We do not yet have much information on the outings taken by boys. Many are outings taken by family groups. Other by be taken by groups of boys. We suspect that we are talking about activities similar to those in neighboring countries (France, Germany, and the Netherlands). Here we are talking about both family tripsand trips by groups of boys. Popular outings include urban parks, zoos, picnics in the country, are trips to the country's many long, sandy beaches. Biking was also popular. We are less sure about fishing and boating. Belgian does havev many rivers where boys could fish. Our Belgian readers may have more information on such outings.
Of course play is a major interest of children. It is what children like to do more than anything else. And there are many play activities, Some of the most important are toys, primarily for play in or around the home. And there are ganes. These can be games played at home or outside with friends. We do not know of any destinctive Belgian toys or games. Belgian children's play seems similar to that in neghboring countries. We have begun to collect photgraphs of both to lean more about childhood in Belgium and play clothes.
There are a variety of clothing and costumes associated with religious observation in Belgium. The country is largely Catholic thanks to Spanish victories in the Dutch Wars for independence. What is now Belgium in fact became known as the Spanish Netherlands. Both the Flemish and Waloons are predominantly Catholic, although the country has become increasingly secular in recent years. The small Jewish population was decimated by the NAZI World war II Holocaust duting the German World War II occupation. Since World War II a Muslim munority has grown in the country.
Belgian boys have not commonly worn formal school uniforms like their across the Channel English cousins. The smock became a type of uniform in several European countries, especially Belgium, France, Italy, and Spain. I believe the use of the smock in Belgium was influenced by its adoption in neighboring France. Beginning with the French Third Republic in the 1870s through much of the first half of the 20th century, elementary school boys in Belgium and France wore black, dark, blue, or grey school smocks over their clothes. As this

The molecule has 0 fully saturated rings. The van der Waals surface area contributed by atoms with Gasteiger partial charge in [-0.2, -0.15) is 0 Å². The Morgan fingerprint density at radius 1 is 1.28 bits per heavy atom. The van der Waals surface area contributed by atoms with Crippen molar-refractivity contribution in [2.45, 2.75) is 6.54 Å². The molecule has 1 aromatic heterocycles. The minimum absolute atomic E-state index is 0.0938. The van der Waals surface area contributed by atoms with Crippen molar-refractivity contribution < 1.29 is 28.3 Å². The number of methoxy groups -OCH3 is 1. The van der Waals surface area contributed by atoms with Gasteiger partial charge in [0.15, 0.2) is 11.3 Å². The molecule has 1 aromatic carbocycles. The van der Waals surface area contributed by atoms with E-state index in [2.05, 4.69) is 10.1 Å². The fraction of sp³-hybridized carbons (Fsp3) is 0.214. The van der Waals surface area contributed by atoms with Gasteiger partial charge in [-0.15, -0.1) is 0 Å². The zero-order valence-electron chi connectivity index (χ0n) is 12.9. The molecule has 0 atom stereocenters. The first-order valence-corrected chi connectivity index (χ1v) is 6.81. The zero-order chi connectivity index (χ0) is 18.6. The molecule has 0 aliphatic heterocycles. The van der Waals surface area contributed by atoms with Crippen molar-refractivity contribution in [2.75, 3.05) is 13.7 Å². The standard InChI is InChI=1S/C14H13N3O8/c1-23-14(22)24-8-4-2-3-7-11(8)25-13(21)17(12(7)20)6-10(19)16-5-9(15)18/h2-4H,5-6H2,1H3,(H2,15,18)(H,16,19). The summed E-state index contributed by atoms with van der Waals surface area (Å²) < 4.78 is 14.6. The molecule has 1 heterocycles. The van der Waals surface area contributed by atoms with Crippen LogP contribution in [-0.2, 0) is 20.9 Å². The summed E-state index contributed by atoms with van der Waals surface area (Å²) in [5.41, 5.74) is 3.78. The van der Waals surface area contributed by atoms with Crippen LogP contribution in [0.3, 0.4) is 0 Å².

was a very common practice, it gave the appearance of a school uniform. Not all French schoolboys wore smocks--serving to obsure social differences. One account from 1900 describes a French boy who began the lycee wearing a sailor suit with long curls his mother dearly loved. I believe that such styles and experiences would have been quite similar in Belgium.
The primary Belgian youth group is the Scouts. The Scouts were founded in Belgian soon after they appeared in Britain. The grew steadily and their prestige was enhanced by their role in World War I. Scouts dominated the youth movement after the War. After the NAZI invasion and occupation, Scouting was banned. The authorized collaborationist group organized a group similar to the Hiltler youth. A similar group was organized in Flanders where Hitler Youth groups had bee organized for the Germans living there. Aftter liberation, the Scouts quickly reorganized. There are now several Scout associations in Belgium. The VNJ is popular among some Flemish boys and promotes independence from Belgium.